The Greens and the shouty left have never been part of labor’s base. Disappointing you is of no particular concern.

    The Left have never been part of Labor’s base, eh? Interesting perspective that one.

    Another right winger who sees themselves as the “sensible centre”.

    But then again you have your finger on the pulse of what makes the nation tick don’t you? We all saw evidence of that during the SSM debate. You posted on here numerous times about how that was not only going to be rejected, but comfortably rejected. That was your view from the “sensible centre” (ie well to the right of centre).

    How’d that work out for you again? I’m sure your belief that Labor should move further and further to the right (to where you are) to win voters is going to go just as swimmingly as your prediction on SSM. And of course when (not if) it proves to be an unmitigated disaster, it will be because they didn’t move far enough to the right, won’t it?

    Labor is going to where the votes are to win Government. If that ruffles your sensitive feathers, I could not care less.

  31. davidwh @ #390 Thursday, October 10th, 2019 – 7:23 pm

    P1 from earlier today re XR. It’s not just the demands but the means of having those demands implemented that I believe a majority of people will not agree with.

    Demand 1 is a fine ideal and can’t argue with that.

    Demand 2 is mostly ok except a 2025 timeframe would be hard to comply with.

    Demand 3. I just can’t agree with making an elected government subservient to an unelected commission. I don’t believe a majority of people would either if they fully understood what XR demands mean.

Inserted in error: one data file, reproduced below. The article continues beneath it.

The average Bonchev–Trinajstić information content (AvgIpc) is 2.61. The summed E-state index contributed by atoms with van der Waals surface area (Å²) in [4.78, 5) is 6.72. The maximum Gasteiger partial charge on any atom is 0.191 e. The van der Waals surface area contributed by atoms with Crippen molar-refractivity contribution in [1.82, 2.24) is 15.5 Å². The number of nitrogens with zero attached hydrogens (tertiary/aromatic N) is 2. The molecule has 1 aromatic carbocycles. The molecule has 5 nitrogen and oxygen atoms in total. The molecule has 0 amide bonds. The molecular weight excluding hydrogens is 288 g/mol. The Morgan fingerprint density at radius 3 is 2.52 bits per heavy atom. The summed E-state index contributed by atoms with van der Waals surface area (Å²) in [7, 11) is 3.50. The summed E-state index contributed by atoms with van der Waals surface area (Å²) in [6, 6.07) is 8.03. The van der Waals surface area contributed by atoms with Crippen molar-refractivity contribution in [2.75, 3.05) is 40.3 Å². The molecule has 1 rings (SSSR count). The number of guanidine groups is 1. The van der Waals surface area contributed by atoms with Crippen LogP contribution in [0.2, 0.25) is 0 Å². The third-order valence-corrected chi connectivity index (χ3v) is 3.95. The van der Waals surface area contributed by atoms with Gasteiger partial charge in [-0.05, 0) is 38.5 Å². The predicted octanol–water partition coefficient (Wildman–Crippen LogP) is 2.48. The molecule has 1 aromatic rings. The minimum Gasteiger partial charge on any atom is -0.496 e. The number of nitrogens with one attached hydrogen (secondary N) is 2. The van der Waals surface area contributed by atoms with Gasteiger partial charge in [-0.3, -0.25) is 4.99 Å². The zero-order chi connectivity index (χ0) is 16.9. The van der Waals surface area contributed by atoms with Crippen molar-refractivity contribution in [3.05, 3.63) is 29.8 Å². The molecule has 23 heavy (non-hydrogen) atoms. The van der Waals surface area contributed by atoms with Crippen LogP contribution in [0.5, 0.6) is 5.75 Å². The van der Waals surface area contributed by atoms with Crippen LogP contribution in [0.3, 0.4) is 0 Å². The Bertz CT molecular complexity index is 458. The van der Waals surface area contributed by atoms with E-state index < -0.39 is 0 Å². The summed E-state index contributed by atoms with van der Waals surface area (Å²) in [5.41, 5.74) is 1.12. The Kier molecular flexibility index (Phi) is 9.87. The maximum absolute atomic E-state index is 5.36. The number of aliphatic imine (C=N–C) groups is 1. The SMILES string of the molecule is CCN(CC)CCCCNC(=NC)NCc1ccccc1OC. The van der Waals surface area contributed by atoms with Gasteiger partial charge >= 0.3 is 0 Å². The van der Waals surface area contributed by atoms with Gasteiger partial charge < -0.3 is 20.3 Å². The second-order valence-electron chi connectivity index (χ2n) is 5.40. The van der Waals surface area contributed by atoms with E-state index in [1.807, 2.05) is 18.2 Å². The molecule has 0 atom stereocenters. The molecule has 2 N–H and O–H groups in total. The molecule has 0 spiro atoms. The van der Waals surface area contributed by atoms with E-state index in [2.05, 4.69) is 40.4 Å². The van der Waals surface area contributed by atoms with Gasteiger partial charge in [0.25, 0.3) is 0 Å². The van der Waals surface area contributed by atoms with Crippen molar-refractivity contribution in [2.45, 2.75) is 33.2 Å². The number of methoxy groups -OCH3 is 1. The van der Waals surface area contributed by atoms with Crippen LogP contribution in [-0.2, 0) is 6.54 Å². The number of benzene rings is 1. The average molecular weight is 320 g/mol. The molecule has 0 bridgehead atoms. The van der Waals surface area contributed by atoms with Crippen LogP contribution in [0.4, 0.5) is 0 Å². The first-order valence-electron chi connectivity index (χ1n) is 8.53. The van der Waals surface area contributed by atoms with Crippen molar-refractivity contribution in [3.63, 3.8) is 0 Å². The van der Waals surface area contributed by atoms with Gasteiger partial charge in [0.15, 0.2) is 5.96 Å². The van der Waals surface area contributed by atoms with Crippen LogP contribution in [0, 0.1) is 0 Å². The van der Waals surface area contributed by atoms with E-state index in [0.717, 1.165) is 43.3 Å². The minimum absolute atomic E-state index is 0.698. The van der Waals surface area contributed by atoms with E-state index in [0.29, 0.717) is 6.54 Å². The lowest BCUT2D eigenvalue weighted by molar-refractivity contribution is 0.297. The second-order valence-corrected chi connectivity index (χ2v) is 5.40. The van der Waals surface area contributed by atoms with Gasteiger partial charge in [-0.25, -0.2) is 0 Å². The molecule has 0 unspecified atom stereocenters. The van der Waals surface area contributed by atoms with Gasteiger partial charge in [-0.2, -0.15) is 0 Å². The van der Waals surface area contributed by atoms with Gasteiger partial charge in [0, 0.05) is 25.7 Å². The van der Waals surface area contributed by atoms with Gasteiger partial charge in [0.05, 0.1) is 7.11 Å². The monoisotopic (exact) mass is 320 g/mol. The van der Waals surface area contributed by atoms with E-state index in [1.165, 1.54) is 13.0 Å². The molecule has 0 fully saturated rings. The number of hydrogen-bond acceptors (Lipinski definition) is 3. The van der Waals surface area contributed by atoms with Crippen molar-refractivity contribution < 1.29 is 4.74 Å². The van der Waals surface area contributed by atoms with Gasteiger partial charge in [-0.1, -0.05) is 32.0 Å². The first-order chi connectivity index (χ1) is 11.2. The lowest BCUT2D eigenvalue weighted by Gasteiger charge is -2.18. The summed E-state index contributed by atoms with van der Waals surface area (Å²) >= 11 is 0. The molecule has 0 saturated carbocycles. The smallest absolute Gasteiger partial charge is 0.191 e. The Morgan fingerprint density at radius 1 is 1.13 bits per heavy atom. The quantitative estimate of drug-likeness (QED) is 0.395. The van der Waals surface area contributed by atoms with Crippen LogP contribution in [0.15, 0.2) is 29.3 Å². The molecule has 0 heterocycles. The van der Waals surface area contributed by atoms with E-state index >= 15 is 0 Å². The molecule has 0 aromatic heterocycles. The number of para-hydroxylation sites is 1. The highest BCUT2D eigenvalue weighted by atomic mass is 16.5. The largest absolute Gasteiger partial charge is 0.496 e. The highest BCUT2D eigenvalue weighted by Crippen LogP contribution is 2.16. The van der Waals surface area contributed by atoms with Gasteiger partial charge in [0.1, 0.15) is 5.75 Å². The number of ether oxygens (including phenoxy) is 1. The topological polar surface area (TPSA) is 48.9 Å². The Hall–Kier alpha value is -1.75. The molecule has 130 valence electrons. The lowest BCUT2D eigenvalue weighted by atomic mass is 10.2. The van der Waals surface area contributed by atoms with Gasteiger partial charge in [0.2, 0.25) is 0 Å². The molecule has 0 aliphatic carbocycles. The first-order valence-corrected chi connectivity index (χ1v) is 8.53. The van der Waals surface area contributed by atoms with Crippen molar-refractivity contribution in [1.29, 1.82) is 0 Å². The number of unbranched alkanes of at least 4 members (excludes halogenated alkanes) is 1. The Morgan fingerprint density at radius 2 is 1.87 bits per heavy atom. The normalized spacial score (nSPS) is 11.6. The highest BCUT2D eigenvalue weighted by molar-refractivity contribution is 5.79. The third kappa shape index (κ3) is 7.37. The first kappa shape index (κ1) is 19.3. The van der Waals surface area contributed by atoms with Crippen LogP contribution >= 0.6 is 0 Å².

Fair comment. XR does demand a “citizens assembly”. But I don’t see where XR demands the citizens assembly recommendations have to be implemented. This article – which may or may not represent their demands accurately – says the citizens assembly would “discuss and make recommendations”. A recommendation is not itself a demand:

    https://www.theguardian.com/environment/2019/oct/08/what-are-extinction-rebellion-key-demands-climate-emergency

    A semantic quibble, perhaps. But possibly an important one. XR seems to primarily be demanding a voice.

  32. C@tmomma @ #393 Thursday, October 10th, 2019 – 7:27 pm

    And if you’re going to piss on Richard Marles from great heights because of his leadership involvement, then what say you about Anthony Albanese, who couldn’t even look poor Julia Gillard in the face and tell her he was one of Kevin Rudd 2.0’s numbers men? Instead he lied through his teeth to her about it.

    And here we have it. Just another Labor factional brawl. Except that on this one, lives may depend 🙁

  33. Greensborough Growler @ #395 Thursday, October 10th, 2019 – 4:28 pm

    Labor is going to where the votes are to win Government. If that ruffles your sensitive feathers, I could not care less.

    “There go my people. I must find out where they’re going so I can lead them”

    Now as things are getting quite heated, How about we leave this discussion until 2022 when we can both see the efficacy of this “moving right” strategy. If it wins Labor government I will be the first to admit I was wrong. As I’m sure you will do if if turns out to be a disaster, as you did after the SSM debate when you turned out to be wrong.

    Until then?